Civil asset forfeiture is big government at its worst.
Tonya Smith and her husband, Dimitrios Patlias, went to a casino in Maryland a few years ago and struck luck. They took their winnings and headed for dinner at another casino in West Virginia, but they never made it. On their ride over, they were stopped by police and forced to exit their car. Smith, who was 34 weeks pregnant at the time, was placed in handcuffs along with her husband as cops searched their car with dogs. Officers then questioned them about a slew of illegal activities: drugs, guns, smuggling untaxed cigarettes, gift-card fraud.
Ultimately, nothing illegal was found in the vehicle and they were allowed to leave with just a warning citation for crossing into another lane—but not before cops robbed them of the gift cards, an iPhone, and the $10,478 cash in their possession.
ANKARA, Turkey (AP) — From alleged drug trafficking and a murder cover-up to weapons transfers to Islamic militants, a convicted crime ringleader has been dishing the dirt on members of Turkish President Recep Tayyip Erdogan’s ruling party through a series of tell-all videos that have captivated the nation and turned him into an unlikely social media phenomenon.
Sedat Peker, a 49-year-old fugitive crime boss, who once openly supported Erdogan’s Justice and Development Party, has been releasing nearly 90-minute long videos from his stated base in Dubai, United Arab Emirates, making scandalous but yet-unproven drip-by-drip allegations, in an apparent bid to settle scores with political figures.
The weekly YouTube videos have been viewed more than 75 million times, causing an uproar, heightening concerns over Turkish state corruption and putting officials on the defensive. They have also exposed alleged rifts between rival factions within the ruling party and added to Erdogan’s troubles as he battles an economic downturn and the coronavirus pandemic.
They’ve used complex schemes to disguise millions in drug proceeds, making them seem to be legitimate transactions, according to law enforcement sources and court files.
A Chinese money-launderer was about to pick up Mexican drug-cartel cash in Chicago, federal authorities say, when his plans suddenly changed.
They say the suspected launderer got a call from a man he thought was a Mexican money courier who told him they needed to change their meeting place because he’d spotted a cop.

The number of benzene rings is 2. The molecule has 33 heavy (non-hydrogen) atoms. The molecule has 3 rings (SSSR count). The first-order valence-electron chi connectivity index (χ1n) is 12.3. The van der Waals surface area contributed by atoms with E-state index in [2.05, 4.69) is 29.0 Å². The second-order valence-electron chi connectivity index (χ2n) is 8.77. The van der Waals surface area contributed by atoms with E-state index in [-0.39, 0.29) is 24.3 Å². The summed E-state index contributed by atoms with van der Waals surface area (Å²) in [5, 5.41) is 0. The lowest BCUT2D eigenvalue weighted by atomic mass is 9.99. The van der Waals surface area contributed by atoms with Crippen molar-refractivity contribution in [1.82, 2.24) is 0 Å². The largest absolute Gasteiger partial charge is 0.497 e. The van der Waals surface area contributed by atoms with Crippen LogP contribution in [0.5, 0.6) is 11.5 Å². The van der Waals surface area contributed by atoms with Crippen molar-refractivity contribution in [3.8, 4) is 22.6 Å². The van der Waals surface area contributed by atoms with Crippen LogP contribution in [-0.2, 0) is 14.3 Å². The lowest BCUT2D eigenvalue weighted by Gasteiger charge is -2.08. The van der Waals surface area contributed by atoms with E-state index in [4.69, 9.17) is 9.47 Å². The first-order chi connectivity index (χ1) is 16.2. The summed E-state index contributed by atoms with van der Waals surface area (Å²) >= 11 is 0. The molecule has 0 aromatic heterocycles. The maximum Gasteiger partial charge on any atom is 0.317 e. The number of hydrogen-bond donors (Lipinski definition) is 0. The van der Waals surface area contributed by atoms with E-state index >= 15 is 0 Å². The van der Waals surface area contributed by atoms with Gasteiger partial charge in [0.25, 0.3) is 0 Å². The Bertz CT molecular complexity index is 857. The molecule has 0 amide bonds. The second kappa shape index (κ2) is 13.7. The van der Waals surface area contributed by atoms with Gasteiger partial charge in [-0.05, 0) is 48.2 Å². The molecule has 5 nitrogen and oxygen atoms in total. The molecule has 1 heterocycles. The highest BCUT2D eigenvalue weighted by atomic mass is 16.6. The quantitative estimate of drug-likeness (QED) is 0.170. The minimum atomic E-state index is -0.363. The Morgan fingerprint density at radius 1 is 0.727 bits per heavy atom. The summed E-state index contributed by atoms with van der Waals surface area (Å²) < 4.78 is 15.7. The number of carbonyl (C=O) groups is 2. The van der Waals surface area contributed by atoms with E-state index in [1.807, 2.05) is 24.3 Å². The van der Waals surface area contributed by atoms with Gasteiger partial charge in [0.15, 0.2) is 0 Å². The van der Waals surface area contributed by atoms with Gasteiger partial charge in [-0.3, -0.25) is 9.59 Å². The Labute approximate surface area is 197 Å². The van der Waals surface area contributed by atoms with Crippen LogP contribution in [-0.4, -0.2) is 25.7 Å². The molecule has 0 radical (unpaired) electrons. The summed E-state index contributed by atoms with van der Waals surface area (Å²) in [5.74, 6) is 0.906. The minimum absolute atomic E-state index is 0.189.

“You Asian, I’m Mexican — not a good look,” the courier said in the 2017 phone call, court records show.
Connecticut leaders announced late last month they’d reached a deal with members of the state’s tribal nations that would allow both online gambling and sports betting.
But one former member of the New York mob who’s said he had a hand in rigging sports betting on Wednesday suggested expanding the state’s gambling options might not be such a good idea
“Look, you know I’ve always been against legalized gambling, online especially,” said Michael Franzese, who was the keynote speaker for a virtual discussion hosted by the center for sports integrity at the University of New Haven.
The dead are more alive than ever. Thanks to social media and inherited ‘intellectual property rights,’ stars of the past enjoy digital immortality. Icons including Elvis, Marilyn Monroe, and John Lennon remain active on blue-checkmarked social media accounts that are often controlled by for-profit corporations, which don’t require a family tie to the deceased.
Marilyn Monroe passed away more than 60 years ago but, with more than 1.7 million followers on Instagram, she’s also one of the top social media influencers today.
This is strange but dead celebrity influencers are not uncommon. They are prominently visible on social media, sporting blue checkmarks as if they never passed away.
In some cases, these accounts are controlled by direct family members who work hard to keep the spirit of their loved ones alive. However, others are controlled by corporations that have nothing to do with the person they represent.